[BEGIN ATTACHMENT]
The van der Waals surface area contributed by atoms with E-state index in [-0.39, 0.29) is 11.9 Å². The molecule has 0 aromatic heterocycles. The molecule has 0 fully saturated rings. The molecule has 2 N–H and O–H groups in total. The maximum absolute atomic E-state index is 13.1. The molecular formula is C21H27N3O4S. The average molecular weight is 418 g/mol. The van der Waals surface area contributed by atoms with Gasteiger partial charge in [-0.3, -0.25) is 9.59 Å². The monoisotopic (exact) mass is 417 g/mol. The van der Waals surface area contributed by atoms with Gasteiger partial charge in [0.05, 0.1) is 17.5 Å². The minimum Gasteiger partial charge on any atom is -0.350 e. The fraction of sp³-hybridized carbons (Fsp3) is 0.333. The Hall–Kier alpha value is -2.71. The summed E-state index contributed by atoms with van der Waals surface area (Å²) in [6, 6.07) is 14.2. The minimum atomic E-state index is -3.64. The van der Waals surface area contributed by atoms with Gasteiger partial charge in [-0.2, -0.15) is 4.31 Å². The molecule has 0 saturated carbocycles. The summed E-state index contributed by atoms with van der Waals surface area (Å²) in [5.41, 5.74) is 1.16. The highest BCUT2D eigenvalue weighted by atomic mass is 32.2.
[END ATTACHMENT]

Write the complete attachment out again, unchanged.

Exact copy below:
The van der Waals surface area contributed by atoms with E-state index in [-0.39, 0.29) is 11.9 Å². The molecule has 0 aromatic heterocycles. The molecule has 0 fully saturated rings. The molecule has 2 N–H and O–H groups in total. The maximum absolute atomic E-state index is 13.1. The molecular formula is C21H27N3O4S. The average molecular weight is 418 g/mol. The van der Waals surface area contributed by atoms with Gasteiger partial charge in [-0.3, -0.25) is 9.59 Å². The monoisotopic (exact) mass is 417 g/mol. The van der Waals surface area contributed by atoms with Gasteiger partial charge in [0.05, 0.1) is 17.5 Å². The minimum Gasteiger partial charge on any atom is -0.350 e. The fraction of sp³-hybridized carbons (Fsp3) is 0.333. The Hall–Kier alpha value is -2.71. The summed E-state index contributed by atoms with van der Waals surface area (Å²) in [6, 6.07) is 14.2. The minimum atomic E-state index is -3.64. The van der Waals surface area contributed by atoms with Gasteiger partial charge in [-0.2, -0.15) is 4.31 Å². The molecule has 0 saturated carbocycles. The summed E-state index contributed by atoms with van der Waals surface area (Å²) in [5.41, 5.74) is 1.16. The highest BCUT2D eigenvalue weighted by atomic mass is 32.2.